Cathay Pacific says it expects a first-half net loss of HK$9.9 billion in 2020, including impairment charges amounting to about HK$2.4 billion, which mainly relate to 16 planes, as the coronavirus crisis continues to hammer air travel demand.

The Group says the 16 aircraft “are unlikely to re-enter meaningful economic service again before the 2021 summer season”.

In June, the Group’s airlines carried less than 1 per cent of the passengers they carried in the same month in 2019. The Group said it operated about 4 per cent of its normal passenger flight capacity in June.

“This was slightly more than we operated in May, having resumed services to some destinations such as New York, San Francisco, Amsterdam and Melbourne in late June. Load factor remained low at 27.3 per cent, and on average we carried approximately 900 passengers a day only,” said Ronald Lam, Cathay Pacific Group chief customer and commercial officer.

In the first six months of 2020, the number of passengers carried by the airlines dropped by 76 per cent against a 65.7 per cent decrease in capacity compared to the same half-year period for 2019.

“The landscape of international aviation remains incredibly uncertain with border restrictions and quarantine measures still in place across the globe. Although we have begun to see some initial developments, notably a slight increase in the number of transit passengers following the easing of transit restrictions through Hong Kong International Airport, we are still yet to see any significant signs of immediate improvement,” said Lam.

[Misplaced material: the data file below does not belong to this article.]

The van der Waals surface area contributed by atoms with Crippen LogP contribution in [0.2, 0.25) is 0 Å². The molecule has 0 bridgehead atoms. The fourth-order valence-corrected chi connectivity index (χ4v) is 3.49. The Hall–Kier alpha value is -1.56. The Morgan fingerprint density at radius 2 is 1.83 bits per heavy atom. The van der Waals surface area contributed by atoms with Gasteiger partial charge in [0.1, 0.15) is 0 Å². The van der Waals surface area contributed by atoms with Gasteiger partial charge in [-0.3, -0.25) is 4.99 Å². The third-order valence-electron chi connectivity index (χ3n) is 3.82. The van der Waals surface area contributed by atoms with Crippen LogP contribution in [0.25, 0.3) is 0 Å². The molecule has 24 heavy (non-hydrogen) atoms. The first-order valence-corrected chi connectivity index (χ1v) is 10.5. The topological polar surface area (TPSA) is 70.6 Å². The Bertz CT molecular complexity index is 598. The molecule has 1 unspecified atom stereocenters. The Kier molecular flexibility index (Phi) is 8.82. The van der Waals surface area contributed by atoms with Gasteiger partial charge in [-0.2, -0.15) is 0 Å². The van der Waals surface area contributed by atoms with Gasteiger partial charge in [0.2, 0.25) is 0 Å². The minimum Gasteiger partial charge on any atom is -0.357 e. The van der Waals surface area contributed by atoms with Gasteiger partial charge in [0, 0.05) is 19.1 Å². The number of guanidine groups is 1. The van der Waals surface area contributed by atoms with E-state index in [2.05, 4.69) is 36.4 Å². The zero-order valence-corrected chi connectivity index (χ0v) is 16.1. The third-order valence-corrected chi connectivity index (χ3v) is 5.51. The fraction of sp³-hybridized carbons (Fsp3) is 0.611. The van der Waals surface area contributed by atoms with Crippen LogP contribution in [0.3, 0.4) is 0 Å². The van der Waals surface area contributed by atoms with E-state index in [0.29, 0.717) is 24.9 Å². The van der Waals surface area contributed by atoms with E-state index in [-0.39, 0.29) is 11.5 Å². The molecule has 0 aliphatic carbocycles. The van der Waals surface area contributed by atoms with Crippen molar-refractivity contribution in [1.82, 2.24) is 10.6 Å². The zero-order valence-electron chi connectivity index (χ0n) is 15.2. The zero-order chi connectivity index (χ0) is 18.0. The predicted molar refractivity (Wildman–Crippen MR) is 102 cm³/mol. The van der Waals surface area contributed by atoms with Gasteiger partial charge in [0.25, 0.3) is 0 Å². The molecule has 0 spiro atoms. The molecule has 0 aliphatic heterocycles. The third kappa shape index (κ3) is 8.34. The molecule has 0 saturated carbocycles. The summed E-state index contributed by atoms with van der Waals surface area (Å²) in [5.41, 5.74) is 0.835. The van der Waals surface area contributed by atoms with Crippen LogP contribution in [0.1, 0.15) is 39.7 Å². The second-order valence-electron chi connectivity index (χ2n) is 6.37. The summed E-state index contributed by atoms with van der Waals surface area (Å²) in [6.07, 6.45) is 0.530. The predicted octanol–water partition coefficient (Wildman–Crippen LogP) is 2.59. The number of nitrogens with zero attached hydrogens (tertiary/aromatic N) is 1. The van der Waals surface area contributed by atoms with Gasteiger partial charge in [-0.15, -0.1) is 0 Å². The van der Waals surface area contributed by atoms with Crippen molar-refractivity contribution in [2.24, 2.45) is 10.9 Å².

Lam also said that towards the end of June, transit traffic reached about 32 per cent of overall traffic, with “notable demand” from destinations in Southeast Asia such as the Philippines and Vietnam to North America.

Earlier this week, Cathay Pacific’s shareholders passed the resolutions pertaining to the company’s HK$39 billion recapitalisation plan. The Hong Kong Government is giving Cathay Pacific a bailout package, which forms the majority of the broader HK$39 billion (US$5 billion) recapitalisation plan.

“The management team is moving forward with a comprehensive review of all aspects of the Group’s operations and will make its recommendations to the Board on the future size and shape of the airlines by the fourth quarter,” reads a statement from the carrier.

Plans to resume more flights in August 

The Group expects that its airlines will operate up to 10 per cent of the normal flight schedule in August and “will continue to assess the potential of increasing more flights and adding destinations” in the coming months, Lam said in a statement. The Group has adjusted its overall capacity for July to approximately 7 per cent.

“The one certainty facing the global aviation industry is that the landscape will be significantly changed when international air travel recovers. The Group is moving decisively to best position the business to be competitive and to secure its financial health over the long term in a new normal,” said Lam.